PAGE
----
'When it comes to motherhood there is no 'choice' – nature is in charge not us': New mother and 35-year-old graduate admits that she has regrets at starting a family so late
09:19 GMT, 23 October 2012
09:30 GMT, 23 October 2012
A new survey says that as women we are worlds apart from our grandmothers generation when it comes to motherhood and are more interested in our careers. Lucy Connolly, 35, a graduate from Liverpool and mother to six month old Sadie Belle thinks this is a short-sighted view.
My maternal grandmother did not have her first baby until she was 31 as until the second world war she worked as a nurse – and in those days women had to leave the NHS if they even got married, let alone became pregnant.
My own mother, a graduate, was 25 when she had the first of her four children in 1977 and again faced discrimination. She found her salaried position taken off her because she was expecting.
Is it any wonder that our generation have it ingrained in us that having a baby will mean the end of your career
When Lucy moved away from London when she was pregnant aged 34 the reality was quite different
After graduating with a 2:1 I spent my 20s working hard to progress at my job in a male dominated industry. I never considered having a baby as an option.
Living in London in my rented flat none of my peers had children and there were few women at work who managed to juggle work and motherhood with the travelling and late nights in the office.
Lucy enjoyed her twenties partying in London
For this reason I never felt the pressure of a biological clock – after all I would regularly see women ten years old than me popping out of Jojo Maman Bebe in Hampstead and high-profile career women like Mariella Frostrup spending her 30s in a yacht with George Clooney then casually popping out two babies in her 40s.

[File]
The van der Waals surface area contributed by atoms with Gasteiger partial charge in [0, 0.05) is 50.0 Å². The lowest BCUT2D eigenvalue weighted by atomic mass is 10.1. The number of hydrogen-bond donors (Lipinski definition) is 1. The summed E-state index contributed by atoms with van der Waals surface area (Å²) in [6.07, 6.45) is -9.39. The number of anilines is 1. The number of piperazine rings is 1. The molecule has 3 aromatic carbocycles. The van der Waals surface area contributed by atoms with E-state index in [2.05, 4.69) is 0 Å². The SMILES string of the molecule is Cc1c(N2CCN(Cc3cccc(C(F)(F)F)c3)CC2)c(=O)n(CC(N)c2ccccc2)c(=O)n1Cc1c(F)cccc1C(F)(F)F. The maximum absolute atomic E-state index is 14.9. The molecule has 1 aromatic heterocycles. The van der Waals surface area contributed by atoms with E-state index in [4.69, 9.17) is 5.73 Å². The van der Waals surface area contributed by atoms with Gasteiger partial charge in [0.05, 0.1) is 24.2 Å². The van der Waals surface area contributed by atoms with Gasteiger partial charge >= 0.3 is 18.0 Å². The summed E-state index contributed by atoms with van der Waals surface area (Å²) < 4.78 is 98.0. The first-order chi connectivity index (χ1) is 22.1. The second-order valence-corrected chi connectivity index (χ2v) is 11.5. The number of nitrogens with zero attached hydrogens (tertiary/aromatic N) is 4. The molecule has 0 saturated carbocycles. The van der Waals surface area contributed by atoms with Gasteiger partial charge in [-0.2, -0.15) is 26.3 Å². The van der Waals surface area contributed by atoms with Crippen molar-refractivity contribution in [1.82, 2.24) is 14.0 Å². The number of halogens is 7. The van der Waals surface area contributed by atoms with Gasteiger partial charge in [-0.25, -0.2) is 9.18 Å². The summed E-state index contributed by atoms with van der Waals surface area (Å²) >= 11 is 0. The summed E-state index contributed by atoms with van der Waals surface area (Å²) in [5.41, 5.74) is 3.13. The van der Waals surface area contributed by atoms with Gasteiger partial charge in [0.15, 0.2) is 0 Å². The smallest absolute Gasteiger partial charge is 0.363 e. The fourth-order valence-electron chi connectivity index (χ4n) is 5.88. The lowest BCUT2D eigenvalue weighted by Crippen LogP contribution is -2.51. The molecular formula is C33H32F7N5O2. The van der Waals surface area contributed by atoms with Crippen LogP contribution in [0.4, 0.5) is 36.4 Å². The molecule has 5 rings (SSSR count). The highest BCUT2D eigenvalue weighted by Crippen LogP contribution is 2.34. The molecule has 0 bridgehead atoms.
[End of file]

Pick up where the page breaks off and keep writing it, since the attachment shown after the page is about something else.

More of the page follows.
But when I moved away from London when I was pregnant aged 34 the reality was quite different.
Pushing my six month old daughter Sadie around the park around where I grew up I feel older than some mums and when I see my peers from school their children are usually much older than mine.
When I see school-aged brothers and sister charging around together it makes me feel sad that I may have left it too late to have a big family
Many are climbing the property ladder having not spent a decade blowing cash on commuting and crazy London rents.
But equally they stop and coo over my baby and say they miss the baby years which passed in a blur.
I would not have chosen to have my first child at 35 but like Kate Silverton (40) I struggled to have a baby, likely to have been effected by my age. In short – the women at the fertility clinic that I attended were not younger than me.
Positives about being an older mum are that my 20s were spent working, travelling and only having to worry about myself.
Hilary Duff is a mother at 25 whilst Liv Tyler is a 35-year-old mother
Now I don’t mind spending my Saturday night making baby food instead of going on a night out.
But part of the reason for that is how grateful I am to be a mum at all and if I had missed that opportunity because of my age it would have been devastating.
The surveyfails to take into account that when it comes to motherhood there is no 'choice' – nature is in charge not us.